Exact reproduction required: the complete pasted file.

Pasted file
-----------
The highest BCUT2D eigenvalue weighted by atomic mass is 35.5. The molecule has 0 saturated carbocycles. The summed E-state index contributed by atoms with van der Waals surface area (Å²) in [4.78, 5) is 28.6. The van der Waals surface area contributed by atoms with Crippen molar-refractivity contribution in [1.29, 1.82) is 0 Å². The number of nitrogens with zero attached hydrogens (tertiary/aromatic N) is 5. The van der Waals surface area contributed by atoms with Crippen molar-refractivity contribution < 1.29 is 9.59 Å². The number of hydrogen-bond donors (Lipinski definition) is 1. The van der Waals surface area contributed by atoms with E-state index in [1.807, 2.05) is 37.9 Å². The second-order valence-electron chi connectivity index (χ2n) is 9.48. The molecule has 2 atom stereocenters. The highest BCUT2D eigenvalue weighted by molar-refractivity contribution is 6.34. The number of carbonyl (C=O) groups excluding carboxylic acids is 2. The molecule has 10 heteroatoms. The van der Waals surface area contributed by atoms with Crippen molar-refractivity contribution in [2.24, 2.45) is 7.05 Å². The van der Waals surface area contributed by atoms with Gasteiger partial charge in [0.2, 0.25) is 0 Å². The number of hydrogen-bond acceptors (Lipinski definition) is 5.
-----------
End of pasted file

The highest BCUT2D eigenvalue weighted by atomic mass is 35.5. The molecule has 0 saturated carbocycles. The summed E-state index contributed by atoms with van der Waals surface area (Å²) in [4.78, 5) is 28.6. The van der Waals surface area contributed by atoms with Crippen molar-refractivity contribution in [1.29, 1.82) is 0 Å². The number of nitrogens with zero attached hydrogens (tertiary/aromatic N) is 5. The van der Waals surface area contributed by atoms with Crippen molar-refractivity contribution < 1.29 is 9.59 Å². The number of hydrogen-bond donors (Lipinski definition) is 1. The van der Waals surface area contributed by atoms with E-state index in [1.807, 2.05) is 37.9 Å². The second-order valence-electron chi connectivity index (χ2n) is 9.48. The molecule has 2 atom stereocenters. The highest BCUT2D eigenvalue weighted by molar-refractivity contribution is 6.34. The number of carbonyl (C=O) groups excluding carboxylic acids is 2. The molecule has 10 heteroatoms. The van der Waals surface area contributed by atoms with Crippen molar-refractivity contribution in [2.24, 2.45) is 7.05 Å². The van der Waals surface area contributed by atoms with Gasteiger partial charge in [0.2, 0.25) is 0 Å². The number of hydrogen-bond acceptors (Lipinski definition) is 5.